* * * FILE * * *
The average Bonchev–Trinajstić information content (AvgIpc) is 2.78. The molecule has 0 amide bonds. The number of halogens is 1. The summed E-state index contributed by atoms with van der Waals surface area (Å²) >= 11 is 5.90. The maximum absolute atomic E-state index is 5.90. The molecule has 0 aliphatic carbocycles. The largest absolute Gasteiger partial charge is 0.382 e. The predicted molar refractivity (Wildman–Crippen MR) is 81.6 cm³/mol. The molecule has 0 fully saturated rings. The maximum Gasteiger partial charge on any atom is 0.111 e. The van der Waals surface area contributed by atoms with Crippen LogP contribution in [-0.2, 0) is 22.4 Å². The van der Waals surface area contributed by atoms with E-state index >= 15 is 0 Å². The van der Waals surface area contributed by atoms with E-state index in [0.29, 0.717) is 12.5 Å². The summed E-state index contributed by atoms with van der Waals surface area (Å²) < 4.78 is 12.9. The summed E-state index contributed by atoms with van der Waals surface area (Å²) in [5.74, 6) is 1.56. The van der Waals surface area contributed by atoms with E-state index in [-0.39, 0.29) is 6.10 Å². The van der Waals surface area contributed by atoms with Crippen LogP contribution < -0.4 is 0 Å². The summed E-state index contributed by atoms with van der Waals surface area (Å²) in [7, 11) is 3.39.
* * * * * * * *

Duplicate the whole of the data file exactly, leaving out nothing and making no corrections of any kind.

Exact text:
The average Bonchev–Trinajstić information content (AvgIpc) is 2.78. The molecule has 0 amide bonds. The number of halogens is 1. The summed E-state index contributed by atoms with van der Waals surface area (Å²) >= 11 is 5.90. The maximum absolute atomic E-state index is 5.90. The molecule has 0 aliphatic carbocycles. The largest absolute Gasteiger partial charge is 0.382 e. The predicted molar refractivity (Wildman–Crippen MR) is 81.6 cm³/mol. The molecule has 0 fully saturated rings. The maximum Gasteiger partial charge on any atom is 0.111 e. The van der Waals surface area contributed by atoms with Crippen LogP contribution in [-0.2, 0) is 22.4 Å². The van der Waals surface area contributed by atoms with E-state index >= 15 is 0 Å². The van der Waals surface area contributed by atoms with E-state index in [0.29, 0.717) is 12.5 Å². The summed E-state index contributed by atoms with van der Waals surface area (Å²) < 4.78 is 12.9. The summed E-state index contributed by atoms with van der Waals surface area (Å²) in [5.74, 6) is 1.56. The van der Waals surface area contributed by atoms with E-state index in [-0.39, 0.29) is 6.10 Å². The van der Waals surface area contributed by atoms with Crippen LogP contribution < -0.4 is 0 Å². The summed E-state index contributed by atoms with van der Waals surface area (Å²) in [7, 11) is 3.39.